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What should pediatricians know about statistical communication

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If she has BCA, the probability that she tests positive on a screening mammogram is 99 ... What would you tell the patient who has a positive mammogram? ... – PowerPoint PPT presentation

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Title: What should pediatricians know about statistical communication


1
What should pediatricians know about statistical
communication?
  • Practical issues of statistics in clinical
    practice

Warunee Punpanich Infectious Disease
Division Queen Sirikit National Institute of
Child Health
2
  • Why is a physician held in much higher esteem
    than a statistician?
  • A physician makes an analysis of a complex
    illness
  • whereas a statistician makes you ill with a
    complex analysis!

3
Statistical thinking will one day be as
necessary for efficient citizenship as the
ability to read and write HG. Wells
4
How to understand risk or benefit?
5
Which intervention will you apply?
6
From a scale 1-5 1 Definitely less likely to
treat 2 Less likely to treat 3 Not sure or no
preference 4 More likely to treat 5 Definitely
more likely to treat
7
1) 0.1 95 CI -0.5, 0.3 decrease in the
incidence of fatal myocardial infarction (0.3
vs. 0.4) 2) 1.4 95 CI -2.5, -9
decrease in the incidence of fatal and nonfatal
myocardial infarction (2.5 vs. 3.9) 3) 26
95 CI -74, 114 relative decrease in the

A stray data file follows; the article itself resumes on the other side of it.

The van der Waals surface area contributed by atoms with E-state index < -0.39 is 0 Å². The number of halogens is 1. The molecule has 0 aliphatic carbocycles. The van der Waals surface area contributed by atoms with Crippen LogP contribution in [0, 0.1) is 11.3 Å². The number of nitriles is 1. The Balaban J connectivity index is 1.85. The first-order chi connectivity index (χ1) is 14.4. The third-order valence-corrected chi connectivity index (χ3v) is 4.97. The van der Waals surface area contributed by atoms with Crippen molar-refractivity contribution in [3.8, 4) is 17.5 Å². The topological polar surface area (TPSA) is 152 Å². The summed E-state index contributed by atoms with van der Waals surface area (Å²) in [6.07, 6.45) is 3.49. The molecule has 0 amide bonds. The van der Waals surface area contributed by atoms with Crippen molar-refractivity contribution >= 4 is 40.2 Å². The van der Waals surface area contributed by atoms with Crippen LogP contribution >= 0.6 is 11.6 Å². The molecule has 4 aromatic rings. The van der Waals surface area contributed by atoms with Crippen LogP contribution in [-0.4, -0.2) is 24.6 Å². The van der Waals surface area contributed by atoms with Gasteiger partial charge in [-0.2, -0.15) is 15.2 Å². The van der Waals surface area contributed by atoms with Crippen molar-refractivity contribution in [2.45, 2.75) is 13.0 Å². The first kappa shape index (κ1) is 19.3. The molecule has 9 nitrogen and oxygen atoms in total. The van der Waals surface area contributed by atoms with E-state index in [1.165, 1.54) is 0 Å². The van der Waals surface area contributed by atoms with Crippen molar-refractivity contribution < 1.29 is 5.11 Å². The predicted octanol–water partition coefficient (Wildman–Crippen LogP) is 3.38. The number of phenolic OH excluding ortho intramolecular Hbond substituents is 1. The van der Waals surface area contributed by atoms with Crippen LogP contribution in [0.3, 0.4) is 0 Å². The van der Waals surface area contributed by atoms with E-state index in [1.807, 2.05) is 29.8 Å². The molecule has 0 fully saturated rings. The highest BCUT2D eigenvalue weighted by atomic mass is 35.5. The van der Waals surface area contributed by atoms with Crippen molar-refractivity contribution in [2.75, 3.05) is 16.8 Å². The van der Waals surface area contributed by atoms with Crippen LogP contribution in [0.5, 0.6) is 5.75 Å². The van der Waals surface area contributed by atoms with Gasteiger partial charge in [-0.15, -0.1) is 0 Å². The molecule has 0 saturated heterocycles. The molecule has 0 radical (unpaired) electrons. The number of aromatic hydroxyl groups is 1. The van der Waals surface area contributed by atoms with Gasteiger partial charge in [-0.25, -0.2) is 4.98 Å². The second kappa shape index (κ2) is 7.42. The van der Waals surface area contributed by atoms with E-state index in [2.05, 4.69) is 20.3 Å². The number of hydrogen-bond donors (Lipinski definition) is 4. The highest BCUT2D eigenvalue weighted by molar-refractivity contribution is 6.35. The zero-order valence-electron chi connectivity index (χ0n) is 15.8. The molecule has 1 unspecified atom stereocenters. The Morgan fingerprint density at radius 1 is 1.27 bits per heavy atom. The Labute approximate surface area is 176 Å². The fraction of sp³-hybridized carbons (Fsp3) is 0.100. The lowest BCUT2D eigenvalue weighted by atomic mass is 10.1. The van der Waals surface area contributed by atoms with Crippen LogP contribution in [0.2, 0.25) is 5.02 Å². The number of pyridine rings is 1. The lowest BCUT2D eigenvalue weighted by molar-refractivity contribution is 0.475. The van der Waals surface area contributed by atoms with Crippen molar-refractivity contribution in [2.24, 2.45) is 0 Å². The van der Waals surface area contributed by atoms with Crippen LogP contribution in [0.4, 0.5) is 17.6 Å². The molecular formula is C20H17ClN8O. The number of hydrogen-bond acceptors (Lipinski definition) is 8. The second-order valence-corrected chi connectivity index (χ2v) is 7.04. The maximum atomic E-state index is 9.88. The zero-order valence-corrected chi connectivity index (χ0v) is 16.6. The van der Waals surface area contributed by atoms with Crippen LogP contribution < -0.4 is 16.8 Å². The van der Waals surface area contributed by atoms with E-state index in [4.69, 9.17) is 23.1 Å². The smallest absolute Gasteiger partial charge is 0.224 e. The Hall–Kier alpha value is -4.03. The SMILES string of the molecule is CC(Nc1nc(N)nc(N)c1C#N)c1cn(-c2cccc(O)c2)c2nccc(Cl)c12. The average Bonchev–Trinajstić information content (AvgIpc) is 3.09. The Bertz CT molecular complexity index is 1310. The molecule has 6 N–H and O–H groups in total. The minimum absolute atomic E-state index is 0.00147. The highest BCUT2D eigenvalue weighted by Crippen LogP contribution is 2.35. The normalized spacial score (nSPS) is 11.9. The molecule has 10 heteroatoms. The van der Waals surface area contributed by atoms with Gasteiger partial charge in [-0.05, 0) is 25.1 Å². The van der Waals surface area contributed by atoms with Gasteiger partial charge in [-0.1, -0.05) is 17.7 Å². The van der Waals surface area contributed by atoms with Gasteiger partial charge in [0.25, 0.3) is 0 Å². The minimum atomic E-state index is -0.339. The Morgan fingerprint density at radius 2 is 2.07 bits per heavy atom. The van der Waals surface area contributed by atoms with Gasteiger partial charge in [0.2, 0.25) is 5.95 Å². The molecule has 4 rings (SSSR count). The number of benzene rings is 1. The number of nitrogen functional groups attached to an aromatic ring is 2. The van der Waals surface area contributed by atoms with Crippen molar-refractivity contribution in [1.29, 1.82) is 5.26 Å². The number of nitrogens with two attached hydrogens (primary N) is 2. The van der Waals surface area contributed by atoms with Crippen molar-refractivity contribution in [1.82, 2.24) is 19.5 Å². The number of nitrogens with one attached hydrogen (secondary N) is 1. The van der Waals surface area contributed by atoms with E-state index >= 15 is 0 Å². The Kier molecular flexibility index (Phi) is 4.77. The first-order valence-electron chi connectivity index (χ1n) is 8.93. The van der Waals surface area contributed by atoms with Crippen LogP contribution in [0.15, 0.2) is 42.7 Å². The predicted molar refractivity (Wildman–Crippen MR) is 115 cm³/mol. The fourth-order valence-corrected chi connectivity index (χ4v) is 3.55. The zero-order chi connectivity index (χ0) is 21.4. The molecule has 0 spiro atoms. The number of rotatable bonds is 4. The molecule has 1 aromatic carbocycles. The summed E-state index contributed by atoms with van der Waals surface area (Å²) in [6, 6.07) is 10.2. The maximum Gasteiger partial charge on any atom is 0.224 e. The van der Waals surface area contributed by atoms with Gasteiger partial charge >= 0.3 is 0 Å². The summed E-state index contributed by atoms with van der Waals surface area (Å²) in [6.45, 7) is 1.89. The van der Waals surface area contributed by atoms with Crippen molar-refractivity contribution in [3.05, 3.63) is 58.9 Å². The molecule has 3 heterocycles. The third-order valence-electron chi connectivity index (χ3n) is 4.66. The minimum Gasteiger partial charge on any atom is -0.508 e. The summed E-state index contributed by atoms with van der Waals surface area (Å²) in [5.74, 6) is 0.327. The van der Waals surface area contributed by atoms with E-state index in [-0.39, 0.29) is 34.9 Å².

incidence of fatal myocardial infarction. 4)
34 95 CI -55, -9 relative decrease in the
incidence of fatal or nonfatal myocardial
infarction (0.3 vs. 0.4) 5) 77 persons must be
treated for an average duration of 5 years to
prevent 1 myocardial infarction.
8
What is your chance to develop breast cancer?
9
  • The probability that a women age 40 has breast CA
    (BCA) is about 1.
  • If she has BCA, the probability that she tests
    positive on a screening mammogram is 99.
  • If she does not have BCA, the probability that
    she nevertheless tests positive is 9.
  • What are the chances that a woman who test
    positive actually has BCA?

10 50 80 95 99
10
Prozacs side effects
11
  • A psychiatrist prescribing Prozac to depressed
    patients told them that they had a 30-50 chance
    of developing a sexual problem
  • Patients interpret that Something would go awry
    in 30-50 of their sexual encounters.
  • While the psychiatrist means out of every 10
    people to whom he prescribes Prozac, 3-5
    experience a sexual problem.

12
  • Mathematically, these numbers are the same as
    the percentages he used before.
  • Communicating by using natural frequency can
    make a difference psychologically.
  • Patients can ask questions such as what to do if
    they were among the 3-5 people.
  • Patients found this explanation much more
    understandable, even though they are
    mathematically equivalent.

13
What is your chance to develop breast cancer?
14
The probability that a women age 40 has breast CA
(BCA) is about 1. If she has BCA, the
probability that she tests positive on a
screening mammogram is 99. If she does not have
BCA, the probability that she nevertheless tests
positive is 9. What are the chances that a
woman who test positive actually has BCA.
10 50 80 95 99
15
Prevalence ac/(abcd) P(veD) a/(ac)
Sensitivity P(Dve) a/(ab) Positive
predictive value
16
Bayes Theorem
P(Dve) Prev x Sn Prev x
Sn (1-prev) x (1-Sp)
.01x.99 .01 x .99 .99 x.09
17
  • Think of 100 women. One has BCA, and she will
    probably test positive.
  • Of the 99 who do not have BCA, 9 will also test
    positive.
  • A total of 10 women will test positive.
  • How many of those who test positive actually have
    BCA.

18
Conditional Probability
19
  • Prob of A given B vs. Prob of B given A
  • We can reduce this confusion by replacing
    conditional probabilities with natural
    frequencies

20
P(veD) a/(ac) Sensitivity P(Dve)
a/(ab) Positive Predictive value
21
Solving a problem simply means representing it
so as to make the solution transparent.
Herbert A. Simon, The sciences of the
Artificial
22
Natural Frequency
Probability
100 people
P(D) 0.01 P(D) 0.99 P(nonD) 0.09
1 disease
99 no disease
P(Dve) Prev x Sn Prev x